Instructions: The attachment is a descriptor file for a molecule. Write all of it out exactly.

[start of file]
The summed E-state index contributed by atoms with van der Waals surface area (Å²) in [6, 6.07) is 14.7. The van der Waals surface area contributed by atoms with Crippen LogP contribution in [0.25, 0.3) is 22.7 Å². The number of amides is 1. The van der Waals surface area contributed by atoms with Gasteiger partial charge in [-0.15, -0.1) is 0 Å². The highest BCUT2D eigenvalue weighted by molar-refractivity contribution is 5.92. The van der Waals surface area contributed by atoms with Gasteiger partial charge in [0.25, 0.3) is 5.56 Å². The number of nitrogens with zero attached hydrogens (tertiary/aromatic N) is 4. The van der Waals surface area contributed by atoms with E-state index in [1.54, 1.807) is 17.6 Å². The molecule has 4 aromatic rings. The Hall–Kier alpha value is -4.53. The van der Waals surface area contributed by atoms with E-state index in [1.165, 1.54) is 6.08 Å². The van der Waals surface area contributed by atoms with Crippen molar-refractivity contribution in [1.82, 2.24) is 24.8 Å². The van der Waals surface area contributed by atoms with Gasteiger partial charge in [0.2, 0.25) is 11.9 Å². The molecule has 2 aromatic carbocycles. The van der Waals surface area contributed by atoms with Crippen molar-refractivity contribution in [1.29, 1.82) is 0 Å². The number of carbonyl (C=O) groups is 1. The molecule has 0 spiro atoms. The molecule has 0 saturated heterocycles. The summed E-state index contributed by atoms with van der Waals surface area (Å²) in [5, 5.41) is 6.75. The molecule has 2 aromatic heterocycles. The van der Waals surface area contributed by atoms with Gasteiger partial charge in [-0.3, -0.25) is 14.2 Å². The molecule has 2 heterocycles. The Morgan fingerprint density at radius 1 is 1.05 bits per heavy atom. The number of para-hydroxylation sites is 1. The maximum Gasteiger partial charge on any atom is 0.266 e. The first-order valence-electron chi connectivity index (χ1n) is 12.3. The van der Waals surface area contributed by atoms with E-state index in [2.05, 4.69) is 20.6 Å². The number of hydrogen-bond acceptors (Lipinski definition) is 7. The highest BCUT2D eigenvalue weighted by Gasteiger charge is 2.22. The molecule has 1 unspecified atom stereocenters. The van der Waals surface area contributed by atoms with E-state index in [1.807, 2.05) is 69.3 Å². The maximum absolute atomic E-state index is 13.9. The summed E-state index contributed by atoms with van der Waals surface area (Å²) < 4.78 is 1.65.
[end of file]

The summed E-state index contributed by atoms with van der Waals surface area (Å²) in [6, 6.07) is 14.7. The van der Waals surface area contributed by atoms with Crippen LogP contribution in [0.25, 0.3) is 22.7 Å². The number of amides is 1. The van der Waals surface area contributed by atoms with Gasteiger partial charge in [-0.15, -0.1) is 0 Å². The highest BCUT2D eigenvalue weighted by molar-refractivity contribution is 5.92. The van der Waals surface area contributed by atoms with Gasteiger partial charge in [0.25, 0.3) is 5.56 Å². The number of nitrogens with zero attached hydrogens (tertiary/aromatic N) is 4. The van der Waals surface area contributed by atoms with E-state index in [1.54, 1.807) is 17.6 Å². The molecule has 4 aromatic rings. The Hall–Kier alpha value is -4.53. The van der Waals surface area contributed by atoms with E-state index in [1.165, 1.54) is 6.08 Å². The van der Waals surface area contributed by atoms with Crippen molar-refractivity contribution in [1.82, 2.24) is 24.8 Å². The van der Waals surface area contributed by atoms with Gasteiger partial charge in [0.2, 0.25) is 11.9 Å². The molecule has 2 aromatic carbocycles. The van der Waals surface area contributed by atoms with Crippen molar-refractivity contribution in [1.29, 1.82) is 0 Å². The number of carbonyl (C=O) groups is 1. The molecule has 0 spiro atoms. The molecule has 0 saturated heterocycles. The summed E-state index contributed by atoms with van der Waals surface area (Å²) in [5, 5.41) is 6.75. The molecule has 2 aromatic heterocycles. The van der Waals surface area contributed by atoms with Gasteiger partial charge in [-0.3, -0.25) is 14.2 Å². The molecule has 2 heterocycles. The Morgan fingerprint density at radius 1 is 1.05 bits per heavy atom. The number of para-hydroxylation sites is 1. The maximum Gasteiger partial charge on any atom is 0.266 e. The first-order valence-electron chi connectivity index (χ1n) is 12.3. The van der Waals surface area contributed by atoms with E-state index in [2.05, 4.69) is 20.6 Å². The number of hydrogen-bond acceptors (Lipinski definition) is 7. The highest BCUT2D eigenvalue weighted by Gasteiger charge is 2.22. The molecule has 1 unspecified atom stereocenters. The van der Waals surface area contributed by atoms with E-state index in [1.807, 2.05) is 69.3 Å². The maximum absolute atomic E-state index is 13.9. The summed E-state index contributed by atoms with van der Waals surface area (Å²) < 4.78 is 1.65.